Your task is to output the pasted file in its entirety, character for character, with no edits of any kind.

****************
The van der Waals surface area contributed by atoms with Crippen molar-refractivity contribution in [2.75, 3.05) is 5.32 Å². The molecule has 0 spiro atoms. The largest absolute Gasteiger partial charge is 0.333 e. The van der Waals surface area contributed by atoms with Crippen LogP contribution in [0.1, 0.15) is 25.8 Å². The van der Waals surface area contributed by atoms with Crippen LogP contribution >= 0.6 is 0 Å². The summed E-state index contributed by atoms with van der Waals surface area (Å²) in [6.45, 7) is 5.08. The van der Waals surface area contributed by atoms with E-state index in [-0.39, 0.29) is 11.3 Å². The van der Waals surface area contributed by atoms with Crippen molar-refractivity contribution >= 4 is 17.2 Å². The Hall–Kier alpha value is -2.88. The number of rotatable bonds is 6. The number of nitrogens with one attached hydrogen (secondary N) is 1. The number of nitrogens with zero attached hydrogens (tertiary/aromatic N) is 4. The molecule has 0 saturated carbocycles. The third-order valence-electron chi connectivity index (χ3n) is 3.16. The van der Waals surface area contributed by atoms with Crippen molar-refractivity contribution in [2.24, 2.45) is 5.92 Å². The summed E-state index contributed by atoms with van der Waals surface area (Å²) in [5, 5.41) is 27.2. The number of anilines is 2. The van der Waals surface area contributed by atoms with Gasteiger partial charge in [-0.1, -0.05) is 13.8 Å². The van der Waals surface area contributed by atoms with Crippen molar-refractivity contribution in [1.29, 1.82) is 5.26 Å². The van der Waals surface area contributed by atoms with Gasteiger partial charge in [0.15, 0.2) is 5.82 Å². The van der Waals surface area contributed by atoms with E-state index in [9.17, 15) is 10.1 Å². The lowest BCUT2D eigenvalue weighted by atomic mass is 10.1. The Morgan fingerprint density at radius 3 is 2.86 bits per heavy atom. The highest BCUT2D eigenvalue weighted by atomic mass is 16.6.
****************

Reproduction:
The van der Waals surface area contributed by atoms with Crippen molar-refractivity contribution in [2.75, 3.05) is 5.32 Å². The molecule has 0 spiro atoms. The largest absolute Gasteiger partial charge is 0.333 e. The van der Waals surface area contributed by atoms with Crippen LogP contribution in [0.1, 0.15) is 25.8 Å². The van der Waals surface area contributed by atoms with Crippen LogP contribution >= 0.6 is 0 Å². The summed E-state index contributed by atoms with van der Waals surface area (Å²) in [6.45, 7) is 5.08. The van der Waals surface area contributed by atoms with E-state index in [-0.39, 0.29) is 11.3 Å². The van der Waals surface area contributed by atoms with Crippen molar-refractivity contribution >= 4 is 17.2 Å². The Hall–Kier alpha value is -2.88. The number of rotatable bonds is 6. The number of nitrogens with one attached hydrogen (secondary N) is 1. The number of nitrogens with zero attached hydrogens (tertiary/aromatic N) is 4. The molecule has 0 saturated carbocycles. The third-order valence-electron chi connectivity index (χ3n) is 3.16. The van der Waals surface area contributed by atoms with Crippen molar-refractivity contribution in [2.24, 2.45) is 5.92 Å². The summed E-state index contributed by atoms with van der Waals surface area (Å²) in [5, 5.41) is 27.2. The number of anilines is 2. The van der Waals surface area contributed by atoms with Gasteiger partial charge in [-0.1, -0.05) is 13.8 Å². The van der Waals surface area contributed by atoms with Crippen molar-refractivity contribution in [1.29, 1.82) is 5.26 Å². The van der Waals surface area contributed by atoms with Gasteiger partial charge in [0.15, 0.2) is 5.82 Å². The van der Waals surface area contributed by atoms with E-state index in [9.17, 15) is 10.1 Å². The lowest BCUT2D eigenvalue weighted by atomic mass is 10.1. The Morgan fingerprint density at radius 3 is 2.86 bits per heavy atom. The highest BCUT2D eigenvalue weighted by atomic mass is 16.6.